Monday of 6th Week of Easter
May 26, 2006
John 15: 26—16: 4a
St. Gabriel’s Church, New Rochelle
For a small group of immigrant working people, all with English as 2d language (at best) at an evening Mass.
I suppose that most of you know that in the U.S. today we’ve been celebrating something called Memorial Day. You may not be entirely sure what that means. Don’t worry—a lot of Americans don’t know either!
This day was instituted almost as an American holy day after the American Civil War in the 1860s. It was meant to honor, to commemorate, to remember, to memorialize those who had sacrificed their lives to preserve the American Union in the war that prevented the slave-owners of our Southern states from breaking away and making their own country.
In his famous Gettysburg Address, President Abraham Lincoln pretty much defined what the Civil War was about. He called the United States, as founded in 1776, “a new nation, conceived in liberty, and dedicated to the proposition that all men are created equal.” He called the Civil War a great contest about those ideas—liberty and equality for all people.
Eventually, Memorial Day has become a day to honor and remember all the men and women who have given their lives on behalf of the United States, from the Revolutionary War in the 18th century up to the war we are still fighting against the enemies of freedom and of equality for all people—against people who destroy skyscrapers and kidnap schoolgirls.
As Catholics, we pray today for 2 things. The 1st is for the eternal rest, for a heavenly reward from our Lord Jesus, for all who have died in our wars—for all, whichever side they were on, because Jesus came as the Savior of everyone! The 2d is for an end to war; for peace; for equality, justice, and freedom for everyone without regard to nationality, religion, race, gender, or any other quality.
In our gospel reading this evening, from Jesus’ words at the Last Supper, Jesus tells his disciples that he’ll give them an Advocate, the Spirit of truth, to testify to himself, i.e., to Jesus (John 15:26). The Holy Spirit, whom Jesus and the Father will send to the disciples—to the Church—will teach them the truth about Jesus: in the 1st century and in every century, right up to our own time. In a few days we’ll be celebrating Pentecost, the coming of the Spirit upon the Church. We believe that the Spirit always remains with the Church, as Jesus said in yesterday’s gospel: “he remains with you and will be in you” (John 14:17). This Spirit helps the Church to understand the teaching of Jesus and to continue to teach what Jesus taught, or to teach the truth in our own age even on matters that people in the 1st century never imagined.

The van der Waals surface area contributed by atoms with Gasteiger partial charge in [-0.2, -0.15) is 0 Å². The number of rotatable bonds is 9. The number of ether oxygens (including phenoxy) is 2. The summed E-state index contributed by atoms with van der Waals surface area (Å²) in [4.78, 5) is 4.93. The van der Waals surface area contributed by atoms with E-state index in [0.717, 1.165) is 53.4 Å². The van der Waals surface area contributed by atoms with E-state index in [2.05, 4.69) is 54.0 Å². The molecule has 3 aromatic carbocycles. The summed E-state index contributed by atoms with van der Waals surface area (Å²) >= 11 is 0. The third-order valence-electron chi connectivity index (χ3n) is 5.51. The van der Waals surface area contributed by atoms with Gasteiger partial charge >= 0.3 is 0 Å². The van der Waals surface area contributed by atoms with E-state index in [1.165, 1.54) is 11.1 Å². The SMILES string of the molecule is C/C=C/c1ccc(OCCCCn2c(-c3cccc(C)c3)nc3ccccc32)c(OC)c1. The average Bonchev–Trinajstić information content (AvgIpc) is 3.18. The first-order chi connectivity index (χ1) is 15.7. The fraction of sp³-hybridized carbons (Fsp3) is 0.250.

Jesus continues: “You also testify, because you have been with me from the beginning” (15:27). Have we been with Jesus from the beginning? Not in a literal, historical sense; of course not! We’re not 2,000 years old! But we belong to Jesus’ Church, and she has been with him from the beginning! When the apostles wanted to choose a new apostle, one to replace Judas, they looked for a disciple who had been with Jesus “the whole time the Lord Jesus came and went among us, beginning from the baptism of John until the day on which he was taken up from us” and who would “become with us a witness to his resurrection” (Acts 1:21-22). That is the Church, continuing to “testify to” Jesus, under the guidance of the Holy Spirit.
And you, my brothers and sisters, are part of this Church. You, also, testify to Jesus: to his teaching and to his resurrection. How? By how you live! By your religious faithfulness; by your faithfulness in marriage; by your love for your children and your parents; by your honesty; by your kindness; by your care for those who are less fortunate than you are; and in other ways, day by day. That is how you, too, filled with the Holy Spirit of Jesus that you received in Baptism and Confirmation, testify that Jesus is alive, that his teachings are true and life-giving, that Jesus leads us to lives of true freedom and real equality.
God bless you!
|Arlington National Cemetery, looking toward the U.S. Capitol|